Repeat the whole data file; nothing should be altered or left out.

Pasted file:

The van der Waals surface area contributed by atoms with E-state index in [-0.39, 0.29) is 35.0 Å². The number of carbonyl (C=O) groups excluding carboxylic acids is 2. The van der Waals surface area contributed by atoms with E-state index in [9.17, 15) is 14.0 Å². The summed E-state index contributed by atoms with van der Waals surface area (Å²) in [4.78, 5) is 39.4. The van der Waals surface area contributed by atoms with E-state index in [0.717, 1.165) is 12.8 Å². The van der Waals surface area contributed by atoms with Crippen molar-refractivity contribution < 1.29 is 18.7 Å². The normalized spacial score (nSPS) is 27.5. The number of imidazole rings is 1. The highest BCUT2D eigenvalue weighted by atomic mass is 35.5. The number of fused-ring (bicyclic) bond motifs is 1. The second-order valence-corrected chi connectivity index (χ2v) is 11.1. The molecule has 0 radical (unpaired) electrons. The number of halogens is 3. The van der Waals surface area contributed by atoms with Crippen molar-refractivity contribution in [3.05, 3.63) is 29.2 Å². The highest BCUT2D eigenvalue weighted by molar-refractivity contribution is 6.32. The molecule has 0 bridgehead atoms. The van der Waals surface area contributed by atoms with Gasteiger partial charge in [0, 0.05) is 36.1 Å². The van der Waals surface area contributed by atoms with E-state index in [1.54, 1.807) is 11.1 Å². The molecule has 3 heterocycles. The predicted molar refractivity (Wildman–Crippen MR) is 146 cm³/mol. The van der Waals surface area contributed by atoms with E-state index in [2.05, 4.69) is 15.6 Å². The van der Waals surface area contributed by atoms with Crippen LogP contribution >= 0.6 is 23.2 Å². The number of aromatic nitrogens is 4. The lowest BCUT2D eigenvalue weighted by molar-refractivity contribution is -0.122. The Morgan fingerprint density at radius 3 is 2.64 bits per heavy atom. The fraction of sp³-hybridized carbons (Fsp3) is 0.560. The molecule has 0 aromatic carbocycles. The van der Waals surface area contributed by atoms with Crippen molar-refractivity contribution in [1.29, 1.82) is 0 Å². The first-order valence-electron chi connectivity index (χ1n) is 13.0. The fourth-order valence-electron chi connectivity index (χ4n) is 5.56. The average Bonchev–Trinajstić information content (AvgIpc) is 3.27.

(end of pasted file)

The van der Waals surface area contributed by atoms with E-state index in [-0.39, 0.29) is 35.0 Å². The number of carbonyl (C=O) groups excluding carboxylic acids is 2. The van der Waals surface area contributed by atoms with E-state index in [9.17, 15) is 14.0 Å². The summed E-state index contributed by atoms with van der Waals surface area (Å²) in [4.78, 5) is 39.4. The van der Waals surface area contributed by atoms with E-state index in [0.717, 1.165) is 12.8 Å². The van der Waals surface area contributed by atoms with Crippen molar-refractivity contribution < 1.29 is 18.7 Å². The normalized spacial score (nSPS) is 27.5. The number of imidazole rings is 1. The highest BCUT2D eigenvalue weighted by atomic mass is 35.5. The number of fused-ring (bicyclic) bond motifs is 1. The second-order valence-corrected chi connectivity index (χ2v) is 11.1. The molecule has 0 radical (unpaired) electrons. The number of halogens is 3. The van der Waals surface area contributed by atoms with Crippen molar-refractivity contribution in [3.05, 3.63) is 29.2 Å². The highest BCUT2D eigenvalue weighted by molar-refractivity contribution is 6.32. The molecule has 0 bridgehead atoms. The van der Waals surface area contributed by atoms with Gasteiger partial charge in [0, 0.05) is 36.1 Å². The van der Waals surface area contributed by atoms with E-state index in [1.54, 1.807) is 11.1 Å². The molecule has 3 heterocycles. The predicted molar refractivity (Wildman–Crippen MR) is 146 cm³/mol. The van der Waals surface area contributed by atoms with E-state index in [2.05, 4.69) is 15.6 Å². The van der Waals surface area contributed by atoms with Crippen LogP contribution >= 0.6 is 23.2 Å². The number of aromatic nitrogens is 4. The lowest BCUT2D eigenvalue weighted by molar-refractivity contribution is -0.122. The Morgan fingerprint density at radius 3 is 2.64 bits per heavy atom. The fraction of sp³-hybridized carbons (Fsp3) is 0.560. The molecule has 0 aromatic carbocycles. The van der Waals surface area contributed by atoms with Crippen molar-refractivity contribution in [1.29, 1.82) is 0 Å². The first-order valence-electron chi connectivity index (χ1n) is 13.0. The fourth-order valence-electron chi connectivity index (χ4n) is 5.56. The average Bonchev–Trinajstić information content (AvgIpc) is 3.27.